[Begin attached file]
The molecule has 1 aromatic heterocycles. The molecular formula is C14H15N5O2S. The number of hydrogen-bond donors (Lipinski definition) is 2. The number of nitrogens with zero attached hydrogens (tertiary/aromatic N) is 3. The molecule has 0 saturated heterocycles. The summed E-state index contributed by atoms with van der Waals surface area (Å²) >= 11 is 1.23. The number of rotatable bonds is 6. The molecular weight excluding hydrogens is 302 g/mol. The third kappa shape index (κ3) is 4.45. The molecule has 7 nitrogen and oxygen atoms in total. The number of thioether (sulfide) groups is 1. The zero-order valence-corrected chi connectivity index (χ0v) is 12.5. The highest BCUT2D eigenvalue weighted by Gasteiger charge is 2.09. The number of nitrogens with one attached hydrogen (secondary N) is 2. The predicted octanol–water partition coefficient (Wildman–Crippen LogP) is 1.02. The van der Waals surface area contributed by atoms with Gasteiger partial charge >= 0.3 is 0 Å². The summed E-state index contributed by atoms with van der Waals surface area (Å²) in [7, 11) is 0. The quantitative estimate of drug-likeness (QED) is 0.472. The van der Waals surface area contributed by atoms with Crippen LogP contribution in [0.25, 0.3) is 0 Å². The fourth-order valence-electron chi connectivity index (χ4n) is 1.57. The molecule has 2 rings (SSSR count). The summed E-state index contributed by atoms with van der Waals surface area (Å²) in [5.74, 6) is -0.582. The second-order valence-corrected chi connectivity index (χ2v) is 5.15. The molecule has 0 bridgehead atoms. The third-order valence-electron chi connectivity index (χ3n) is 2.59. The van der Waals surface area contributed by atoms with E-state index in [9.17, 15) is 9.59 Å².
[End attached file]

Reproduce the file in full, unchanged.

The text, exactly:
The molecule has 1 aromatic heterocycles. The molecular formula is C14H15N5O2S. The number of hydrogen-bond donors (Lipinski definition) is 2. The number of nitrogens with zero attached hydrogens (tertiary/aromatic N) is 3. The molecule has 0 saturated heterocycles. The summed E-state index contributed by atoms with van der Waals surface area (Å²) >= 11 is 1.23. The number of rotatable bonds is 6. The molecular weight excluding hydrogens is 302 g/mol. The third kappa shape index (κ3) is 4.45. The molecule has 7 nitrogen and oxygen atoms in total. The number of thioether (sulfide) groups is 1. The zero-order valence-corrected chi connectivity index (χ0v) is 12.5. The highest BCUT2D eigenvalue weighted by Gasteiger charge is 2.09. The number of nitrogens with one attached hydrogen (secondary N) is 2. The predicted octanol–water partition coefficient (Wildman–Crippen LogP) is 1.02. The van der Waals surface area contributed by atoms with Gasteiger partial charge >= 0.3 is 0 Å². The summed E-state index contributed by atoms with van der Waals surface area (Å²) in [7, 11) is 0. The quantitative estimate of drug-likeness (QED) is 0.472. The van der Waals surface area contributed by atoms with Crippen LogP contribution in [0.25, 0.3) is 0 Å². The fourth-order valence-electron chi connectivity index (χ4n) is 1.57. The molecule has 2 rings (SSSR count). The summed E-state index contributed by atoms with van der Waals surface area (Å²) in [5.74, 6) is -0.582. The second-order valence-corrected chi connectivity index (χ2v) is 5.15. The molecule has 0 bridgehead atoms. The third-order valence-electron chi connectivity index (χ3n) is 2.59. The van der Waals surface area contributed by atoms with E-state index in [9.17, 15) is 9.59 Å².